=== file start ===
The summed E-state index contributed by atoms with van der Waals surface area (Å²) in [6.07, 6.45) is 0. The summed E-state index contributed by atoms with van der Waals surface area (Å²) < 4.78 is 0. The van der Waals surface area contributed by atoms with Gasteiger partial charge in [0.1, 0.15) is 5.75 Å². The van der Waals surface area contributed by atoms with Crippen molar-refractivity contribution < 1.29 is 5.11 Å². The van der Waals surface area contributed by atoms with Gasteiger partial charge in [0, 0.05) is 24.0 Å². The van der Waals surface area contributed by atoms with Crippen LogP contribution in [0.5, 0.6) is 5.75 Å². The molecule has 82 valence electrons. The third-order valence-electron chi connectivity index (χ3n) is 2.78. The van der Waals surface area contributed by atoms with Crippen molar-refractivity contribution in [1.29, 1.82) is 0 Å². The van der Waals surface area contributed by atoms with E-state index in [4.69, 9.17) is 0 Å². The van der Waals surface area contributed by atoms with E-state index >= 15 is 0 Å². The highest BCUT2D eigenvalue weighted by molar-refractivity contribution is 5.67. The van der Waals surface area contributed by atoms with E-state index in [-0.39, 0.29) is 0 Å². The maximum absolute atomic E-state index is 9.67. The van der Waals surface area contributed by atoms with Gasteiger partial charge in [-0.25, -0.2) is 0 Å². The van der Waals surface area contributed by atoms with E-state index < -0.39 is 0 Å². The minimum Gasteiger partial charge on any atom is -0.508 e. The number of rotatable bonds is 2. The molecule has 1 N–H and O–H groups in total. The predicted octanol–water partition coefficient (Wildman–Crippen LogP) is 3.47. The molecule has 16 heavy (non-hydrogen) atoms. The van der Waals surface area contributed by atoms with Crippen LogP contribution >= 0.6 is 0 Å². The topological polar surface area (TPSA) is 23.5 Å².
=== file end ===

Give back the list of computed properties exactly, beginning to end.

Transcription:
The summed E-state index contributed by atoms with van der Waals surface area (Å²) in [6.07, 6.45) is 0. The summed E-state index contributed by atoms with van der Waals surface area (Å²) < 4.78 is 0. The van der Waals surface area contributed by atoms with Gasteiger partial charge in [0.1, 0.15) is 5.75 Å². The van der Waals surface area contributed by atoms with Crippen molar-refractivity contribution < 1.29 is 5.11 Å². The van der Waals surface area contributed by atoms with Gasteiger partial charge in [0, 0.05) is 24.0 Å². The van der Waals surface area contributed by atoms with Crippen LogP contribution in [0.5, 0.6) is 5.75 Å². The molecule has 82 valence electrons. The third-order valence-electron chi connectivity index (χ3n) is 2.78. The van der Waals surface area contributed by atoms with Crippen molar-refractivity contribution in [1.29, 1.82) is 0 Å². The van der Waals surface area contributed by atoms with E-state index in [4.69, 9.17) is 0 Å². The van der Waals surface area contributed by atoms with E-state index >= 15 is 0 Å². The highest BCUT2D eigenvalue weighted by molar-refractivity contribution is 5.67. The van der Waals surface area contributed by atoms with E-state index in [-0.39, 0.29) is 0 Å². The maximum absolute atomic E-state index is 9.67. The van der Waals surface area contributed by atoms with Gasteiger partial charge in [-0.25, -0.2) is 0 Å². The van der Waals surface area contributed by atoms with E-state index < -0.39 is 0 Å². The minimum Gasteiger partial charge on any atom is -0.508 e. The number of rotatable bonds is 2. The molecule has 1 N–H and O–H groups in total. The predicted octanol–water partition coefficient (Wildman–Crippen LogP) is 3.47. The molecule has 16 heavy (non-hydrogen) atoms. The van der Waals surface area contributed by atoms with Crippen LogP contribution >= 0.6 is 0 Å². The topological polar surface area (TPSA) is 23.5 Å².